[MEXICO CITY] The promise of an increase in Mexico's science budget for 2008 has been met with cautious optimism by the country's leading scientists.
Mexico's president Felipe Calderón recently announced a 17 per cent increase in funding from 32,500 million pesos in 2007 (close to US$3 million) to 38,000 million (some US$3.5 million).
Speaking at the National Science and Technology Fair in Mexico City last month (18–20 September), the head of Mexico's National Council for Science and Technology (CONACYT), Juan Carlos Romero Hicks, also predicted an increase in membership numbers for the National System of Researchers — a registry of the country's top researchers and technology developers — from 13,485 members to 14,480.
"I want to interpret these as encouraging signals, at least until proven otherwise," said Juan Pedro Laclette, president of the Mexican Academy of Sciences, speaking at a symposium on basic science and sustainable development (24 September), in the state of Yucatán.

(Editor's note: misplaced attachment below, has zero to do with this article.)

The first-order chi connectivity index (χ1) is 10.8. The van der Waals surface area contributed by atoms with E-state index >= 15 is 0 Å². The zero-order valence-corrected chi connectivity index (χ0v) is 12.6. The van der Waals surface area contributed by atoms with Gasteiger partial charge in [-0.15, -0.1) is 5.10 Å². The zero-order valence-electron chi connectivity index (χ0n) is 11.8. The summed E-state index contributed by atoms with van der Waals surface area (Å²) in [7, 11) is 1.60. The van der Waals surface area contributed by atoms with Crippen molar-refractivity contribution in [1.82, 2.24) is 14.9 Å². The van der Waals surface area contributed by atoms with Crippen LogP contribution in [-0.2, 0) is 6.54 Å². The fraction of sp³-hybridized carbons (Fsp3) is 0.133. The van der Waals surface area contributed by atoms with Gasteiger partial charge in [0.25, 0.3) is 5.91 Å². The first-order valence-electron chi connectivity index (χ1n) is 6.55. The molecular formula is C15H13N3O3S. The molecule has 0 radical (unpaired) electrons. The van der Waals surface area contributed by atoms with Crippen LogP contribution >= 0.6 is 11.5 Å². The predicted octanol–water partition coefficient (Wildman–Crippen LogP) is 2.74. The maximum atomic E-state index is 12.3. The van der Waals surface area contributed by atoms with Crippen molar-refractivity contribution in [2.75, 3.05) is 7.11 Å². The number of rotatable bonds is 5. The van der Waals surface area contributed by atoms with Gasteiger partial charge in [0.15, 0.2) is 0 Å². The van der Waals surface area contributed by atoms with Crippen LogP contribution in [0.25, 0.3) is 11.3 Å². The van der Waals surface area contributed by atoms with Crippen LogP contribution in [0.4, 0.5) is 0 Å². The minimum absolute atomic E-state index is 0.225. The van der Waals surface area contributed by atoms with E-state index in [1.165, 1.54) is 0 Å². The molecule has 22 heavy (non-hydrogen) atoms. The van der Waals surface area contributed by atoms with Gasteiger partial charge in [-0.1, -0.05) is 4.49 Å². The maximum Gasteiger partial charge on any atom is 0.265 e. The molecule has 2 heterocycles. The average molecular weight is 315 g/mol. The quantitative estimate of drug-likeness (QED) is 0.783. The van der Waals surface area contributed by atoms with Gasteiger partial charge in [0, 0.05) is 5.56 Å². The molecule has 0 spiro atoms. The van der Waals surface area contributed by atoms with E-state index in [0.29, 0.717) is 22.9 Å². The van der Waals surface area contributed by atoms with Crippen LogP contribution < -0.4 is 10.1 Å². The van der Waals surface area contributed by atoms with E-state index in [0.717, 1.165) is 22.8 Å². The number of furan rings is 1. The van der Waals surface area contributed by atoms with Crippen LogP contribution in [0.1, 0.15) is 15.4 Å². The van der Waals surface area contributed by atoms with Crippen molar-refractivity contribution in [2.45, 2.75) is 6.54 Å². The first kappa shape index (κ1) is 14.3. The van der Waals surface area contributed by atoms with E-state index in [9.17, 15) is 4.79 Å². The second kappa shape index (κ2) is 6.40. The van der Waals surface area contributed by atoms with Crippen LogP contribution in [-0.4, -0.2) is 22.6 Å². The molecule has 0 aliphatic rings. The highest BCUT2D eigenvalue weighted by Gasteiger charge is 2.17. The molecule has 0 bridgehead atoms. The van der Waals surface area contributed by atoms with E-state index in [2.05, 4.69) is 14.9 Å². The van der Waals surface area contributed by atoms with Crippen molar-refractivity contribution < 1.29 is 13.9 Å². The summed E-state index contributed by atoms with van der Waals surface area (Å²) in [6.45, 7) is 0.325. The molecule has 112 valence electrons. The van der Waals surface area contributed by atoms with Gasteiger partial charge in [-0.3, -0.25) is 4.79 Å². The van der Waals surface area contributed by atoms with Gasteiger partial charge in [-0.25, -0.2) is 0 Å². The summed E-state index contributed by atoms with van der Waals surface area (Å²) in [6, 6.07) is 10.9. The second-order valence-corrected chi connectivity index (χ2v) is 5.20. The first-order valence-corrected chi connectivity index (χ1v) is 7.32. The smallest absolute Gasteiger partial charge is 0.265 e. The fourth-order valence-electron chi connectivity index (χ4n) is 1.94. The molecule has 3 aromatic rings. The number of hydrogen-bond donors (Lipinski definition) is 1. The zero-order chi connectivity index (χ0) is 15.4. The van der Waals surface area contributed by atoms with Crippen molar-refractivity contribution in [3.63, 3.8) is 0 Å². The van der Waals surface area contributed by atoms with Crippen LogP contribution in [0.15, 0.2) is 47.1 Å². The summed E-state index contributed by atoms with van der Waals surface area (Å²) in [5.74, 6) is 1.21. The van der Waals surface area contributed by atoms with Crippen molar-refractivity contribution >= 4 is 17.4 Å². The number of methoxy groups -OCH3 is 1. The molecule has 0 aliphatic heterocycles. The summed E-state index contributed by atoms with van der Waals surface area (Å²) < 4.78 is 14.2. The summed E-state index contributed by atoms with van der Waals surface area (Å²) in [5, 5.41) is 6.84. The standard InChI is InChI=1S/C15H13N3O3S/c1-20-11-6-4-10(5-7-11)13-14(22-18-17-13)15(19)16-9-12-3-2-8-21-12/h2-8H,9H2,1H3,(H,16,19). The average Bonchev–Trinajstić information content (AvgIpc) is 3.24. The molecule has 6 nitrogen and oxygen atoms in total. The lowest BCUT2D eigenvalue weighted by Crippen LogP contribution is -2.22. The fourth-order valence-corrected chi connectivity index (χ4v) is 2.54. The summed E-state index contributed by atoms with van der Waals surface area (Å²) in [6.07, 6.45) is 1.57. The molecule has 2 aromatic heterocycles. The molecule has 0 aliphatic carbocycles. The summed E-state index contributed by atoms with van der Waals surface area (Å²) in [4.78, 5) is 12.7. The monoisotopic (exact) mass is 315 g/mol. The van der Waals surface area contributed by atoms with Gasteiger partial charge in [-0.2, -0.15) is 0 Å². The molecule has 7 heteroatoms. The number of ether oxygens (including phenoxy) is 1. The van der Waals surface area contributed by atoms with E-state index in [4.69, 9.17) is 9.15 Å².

Laclette said that in the past, proposed increases have "gone up in smoke" during last minute adjustments to the federal budget in congress each December.
Even though Mexico's science and technology law demands that at least one per cent of GDP be invested in scientific research, legislators often cut the budget down to less than 0.4 per cent. The amount spent on research and development in 2007, as estimated by CONAYCT, was approximately 0.33 per cent of the country's GDP.
"Other issues are regarded as matters of survival, but science and technology are taken only as cultural priorities," said Arturo Menchaca, a leading physicist at Mexico's National University, at the Yucatán symposium.
Joel Arredondo, adjunct director for administration and finance at CONACYT, told SciDev.Net that he believes the projected increase "stands a good chance" of surviving the December cuts.
The proposed increase in funding would provide financial support for CONACYT's research centres and scholarships, he said.
But he added that the proposed budget is still not large enough to support a significant increase in the number of basic science projects.